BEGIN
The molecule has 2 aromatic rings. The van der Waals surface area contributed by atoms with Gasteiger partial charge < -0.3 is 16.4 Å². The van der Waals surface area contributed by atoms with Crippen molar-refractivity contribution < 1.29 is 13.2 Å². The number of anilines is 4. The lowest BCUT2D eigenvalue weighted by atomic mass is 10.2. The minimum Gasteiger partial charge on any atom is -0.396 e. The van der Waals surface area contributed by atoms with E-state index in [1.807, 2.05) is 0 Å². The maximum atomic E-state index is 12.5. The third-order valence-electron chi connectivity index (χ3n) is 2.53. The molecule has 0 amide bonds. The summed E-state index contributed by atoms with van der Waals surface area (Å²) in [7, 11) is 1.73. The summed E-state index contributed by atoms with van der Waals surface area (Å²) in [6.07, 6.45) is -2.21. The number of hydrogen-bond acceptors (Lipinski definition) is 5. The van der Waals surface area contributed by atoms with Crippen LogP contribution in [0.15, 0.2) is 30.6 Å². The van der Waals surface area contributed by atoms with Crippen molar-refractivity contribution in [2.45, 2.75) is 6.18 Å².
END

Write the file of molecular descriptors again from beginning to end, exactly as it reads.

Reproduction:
The molecule has 2 aromatic rings. The van der Waals surface area contributed by atoms with Gasteiger partial charge < -0.3 is 16.4 Å². The van der Waals surface area contributed by atoms with Crippen molar-refractivity contribution < 1.29 is 13.2 Å². The number of anilines is 4. The lowest BCUT2D eigenvalue weighted by atomic mass is 10.2. The minimum Gasteiger partial charge on any atom is -0.396 e. The van der Waals surface area contributed by atoms with E-state index in [1.807, 2.05) is 0 Å². The maximum atomic E-state index is 12.5. The third-order valence-electron chi connectivity index (χ3n) is 2.53. The molecule has 0 amide bonds. The summed E-state index contributed by atoms with van der Waals surface area (Å²) in [7, 11) is 1.73. The summed E-state index contributed by atoms with van der Waals surface area (Å²) in [6.07, 6.45) is -2.21. The number of hydrogen-bond acceptors (Lipinski definition) is 5. The van der Waals surface area contributed by atoms with Crippen LogP contribution in [0.15, 0.2) is 30.6 Å². The van der Waals surface area contributed by atoms with Crippen molar-refractivity contribution in [2.45, 2.75) is 6.18 Å².